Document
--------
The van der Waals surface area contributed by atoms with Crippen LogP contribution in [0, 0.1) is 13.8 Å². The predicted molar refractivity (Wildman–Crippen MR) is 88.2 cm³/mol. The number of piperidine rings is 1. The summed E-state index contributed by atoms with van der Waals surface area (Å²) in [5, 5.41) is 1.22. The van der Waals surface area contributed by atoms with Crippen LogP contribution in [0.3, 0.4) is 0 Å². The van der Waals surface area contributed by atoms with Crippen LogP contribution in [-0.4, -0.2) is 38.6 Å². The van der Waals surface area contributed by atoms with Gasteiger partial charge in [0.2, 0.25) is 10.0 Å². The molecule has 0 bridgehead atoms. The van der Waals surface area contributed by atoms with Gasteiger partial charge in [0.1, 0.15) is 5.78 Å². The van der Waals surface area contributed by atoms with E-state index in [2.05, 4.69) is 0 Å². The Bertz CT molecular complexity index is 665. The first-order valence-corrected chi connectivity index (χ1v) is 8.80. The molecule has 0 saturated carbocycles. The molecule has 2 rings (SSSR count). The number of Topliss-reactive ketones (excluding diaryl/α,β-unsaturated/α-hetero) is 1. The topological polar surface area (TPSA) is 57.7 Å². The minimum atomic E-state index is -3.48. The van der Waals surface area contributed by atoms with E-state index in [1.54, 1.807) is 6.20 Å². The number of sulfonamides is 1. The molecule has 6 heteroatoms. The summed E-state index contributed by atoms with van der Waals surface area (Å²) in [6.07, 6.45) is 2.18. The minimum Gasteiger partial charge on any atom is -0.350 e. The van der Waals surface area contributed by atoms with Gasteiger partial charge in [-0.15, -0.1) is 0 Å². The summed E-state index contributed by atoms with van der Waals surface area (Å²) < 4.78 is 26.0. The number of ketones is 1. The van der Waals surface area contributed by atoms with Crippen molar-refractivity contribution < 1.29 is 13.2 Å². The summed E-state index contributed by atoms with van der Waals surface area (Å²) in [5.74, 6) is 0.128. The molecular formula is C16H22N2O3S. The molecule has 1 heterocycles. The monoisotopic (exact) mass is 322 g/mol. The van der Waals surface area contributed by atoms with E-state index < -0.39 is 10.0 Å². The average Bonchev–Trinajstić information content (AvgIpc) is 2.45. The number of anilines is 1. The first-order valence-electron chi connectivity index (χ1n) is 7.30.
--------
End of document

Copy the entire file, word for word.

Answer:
The van der Waals surface area contributed by atoms with Crippen LogP contribution in [0, 0.1) is 13.8 Å². The predicted molar refractivity (Wildman–Crippen MR) is 88.2 cm³/mol. The number of piperidine rings is 1. The summed E-state index contributed by atoms with van der Waals surface area (Å²) in [5, 5.41) is 1.22. The van der Waals surface area contributed by atoms with Crippen LogP contribution in [0.3, 0.4) is 0 Å². The van der Waals surface area contributed by atoms with Crippen LogP contribution in [-0.4, -0.2) is 38.6 Å². The van der Waals surface area contributed by atoms with Gasteiger partial charge in [0.2, 0.25) is 10.0 Å². The molecule has 0 bridgehead atoms. The van der Waals surface area contributed by atoms with Gasteiger partial charge in [0.1, 0.15) is 5.78 Å². The van der Waals surface area contributed by atoms with E-state index in [2.05, 4.69) is 0 Å². The Bertz CT molecular complexity index is 665. The first-order valence-corrected chi connectivity index (χ1v) is 8.80. The molecule has 0 saturated carbocycles. The molecule has 2 rings (SSSR count). The number of Topliss-reactive ketones (excluding diaryl/α,β-unsaturated/α-hetero) is 1. The topological polar surface area (TPSA) is 57.7 Å². The minimum atomic E-state index is -3.48. The van der Waals surface area contributed by atoms with E-state index in [1.54, 1.807) is 6.20 Å². The number of sulfonamides is 1. The molecule has 6 heteroatoms. The summed E-state index contributed by atoms with van der Waals surface area (Å²) in [6.07, 6.45) is 2.18. The minimum Gasteiger partial charge on any atom is -0.350 e. The van der Waals surface area contributed by atoms with Gasteiger partial charge in [-0.15, -0.1) is 0 Å². The summed E-state index contributed by atoms with van der Waals surface area (Å²) < 4.78 is 26.0. The number of ketones is 1. The van der Waals surface area contributed by atoms with Crippen molar-refractivity contribution < 1.29 is 13.2 Å². The summed E-state index contributed by atoms with van der Waals surface area (Å²) in [5.74, 6) is 0.128. The molecular formula is C16H22N2O3S. The molecule has 1 heterocycles. The monoisotopic (exact) mass is 322 g/mol. The van der Waals surface area contributed by atoms with E-state index < -0.39 is 10.0 Å². The average Bonchev–Trinajstić information content (AvgIpc) is 2.45. The number of anilines is 1. The first-order valence-electron chi connectivity index (χ1n) is 7.30.